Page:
Bestoftherest8301 wrote on August 23, 2012
Rubbish movie, rubbish LP and rubbish song. Harum Scarum, what a title for a film, more at home as a Laurel and Hardy or a Charlie Chaplin short, silent film title. Actually, this may have been better without the sound! That's another fine mess the Colonel got me into! Having said that, these films were big earners for Elvis (and still are) as he got a straight fee plus % of takings and I can understand the route he went. could he rely on Rock and Roll in the mid 60's? It was outdated compared to the pop sensation of the Beatles etc. What else could he have done? would a stage career been appropriate at the time, very little success was had with studio recordings during this period. Maybe a magic move by the Colonel, even if 45+ odd years later we hate this part of the Elvis legacy...
Biffx wrote on August 23, 2012
Average ballad and for me not the best track on the Harum Scarum soundtrack. I generally like this album but this track does not stand out anymore than any other song on this release.
Morris wrote on August 23, 2012
Why can´t anybody remix these songs with music and song on Harum Scarum together good ?
Gorse wrote on January 03, 2013
Definitely not rubbish but could have been developed further with a bit of ingenuity. I like the ballads on this soundtrack with their Middle Eastern feel and this one builds up to a mini grandstand ending. I always say of this soundtrack and one or 2 others that the addition of echo really enhances the impact, and thats how I like listening to them.
sugartummy wrote on May 05, 2013
Not one off his best ballads, but still worth a listen as I've done a lot since it is on one off the first LP's I bought, Mahalo from Elvis.
ElvisSacramento wrote on May 24, 2015
I've always liked this ballad and Elvis' rendition of it was splendid. I rate this song 4 stars. The other fifteen songs that Elvis recorded that were written or co-written by Joy Byers were "Baby, If You'll Give Me All Of Your Love", "C'mon Everybody", "Goin' Home", "Hard Knocks", "Hey, Hey, Hey", "Hey Little Girl", "It Hurts Me", "I've Got To Find My Baby", "Let Yourself Go", "Please Don't Stop Loving Me", "She's A Machine", "Stop, Look And Listen", "The Meanest Girl In Town", "There Ain't Nothing Like A Song" and "There's A Brand New Day On The Horizon".
Cruiser621 wrote on June 24, 2017
Tolerable at best. A ballad, period. From a rather crappy movie; as a matter of fact, the worst movie he ever made. Talk about tacky.
atomic powered poste wrote on October 13, 2019
Not the worst song on the lp, but that doesn't mean that much. It's a mediocre composition, sung without real engagement and released in an awful mix. It's not good.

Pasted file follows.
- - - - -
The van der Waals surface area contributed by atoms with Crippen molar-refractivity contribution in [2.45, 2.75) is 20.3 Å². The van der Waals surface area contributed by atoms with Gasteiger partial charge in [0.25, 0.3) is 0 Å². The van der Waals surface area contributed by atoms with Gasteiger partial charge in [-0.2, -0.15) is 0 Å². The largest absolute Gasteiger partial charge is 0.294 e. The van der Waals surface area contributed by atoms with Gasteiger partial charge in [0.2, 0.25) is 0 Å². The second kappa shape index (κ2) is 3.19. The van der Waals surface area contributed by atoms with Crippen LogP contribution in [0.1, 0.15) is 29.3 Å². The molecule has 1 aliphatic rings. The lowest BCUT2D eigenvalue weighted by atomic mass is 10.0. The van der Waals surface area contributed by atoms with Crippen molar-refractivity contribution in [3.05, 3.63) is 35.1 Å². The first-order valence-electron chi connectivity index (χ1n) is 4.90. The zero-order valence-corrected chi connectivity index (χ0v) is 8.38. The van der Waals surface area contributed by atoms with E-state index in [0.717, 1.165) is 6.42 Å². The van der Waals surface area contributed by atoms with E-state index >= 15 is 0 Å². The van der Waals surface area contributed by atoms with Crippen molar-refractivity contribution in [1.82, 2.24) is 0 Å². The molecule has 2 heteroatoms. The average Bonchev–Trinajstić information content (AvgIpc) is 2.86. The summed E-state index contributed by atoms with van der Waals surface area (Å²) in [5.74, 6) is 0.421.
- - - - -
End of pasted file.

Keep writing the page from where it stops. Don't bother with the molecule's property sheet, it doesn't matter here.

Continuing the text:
Milky White Way wrote on October 13, 2019
Definitely the best track on the album and a song I love to listen to. The FTD release improved the sound dramatically. The movie is as everyone states woeful but made worse when most versions of the movie I’ve seen have this beauty of a song cut from it...Why do that?
jaques marcello wrote on October 13, 2019
This is one of my favorite songs.
JerryNodak wrote on April 22, 2020
I liked it then. I still enjoy it today. It's one of my favorite "movie years" songs. 4 stars.
bajo wrote on April 22, 2020
I could have copied my own comments from eight years back. But, in the end that's the essense of Elvis, overall. When he felt it, the outcome caught one's ear. As it did back then! You could easily hear when Elvis felt something in those songs he was somehow contracted to sing! This is one of them! That's why we, I and most Elvis fans like it! (I Guess!)
marty wrote on December 15, 2020
The mid 60's were his low point artistically. It's a shame because the settings of some of these movies could have inspired interesting musical fusions. Quality, different sounding music could have been recorded. However no one seemed to care, not even Elvis. The "Nashville Sound" musicians were again used but by now they had also lost their spark. They even failed to play some decent country music for "Kissin' Cousins" two years before. As for the production values, they couldn't be much worse. Gone were the days when Bill Porter captured the magic at the same Studio B in the early 60's! His amazing voice salvaged some of the songs and "So Close, Yet So Far" is one of them. 3 stars
Rob Wanders wrote on December 15, 2020
one of his nicest movie ballads. He really made the best of it
Stevekimb1 wrote on April 06, 2021
A good song and performance in midst of the ‘lazy years’ of middling motion pictures.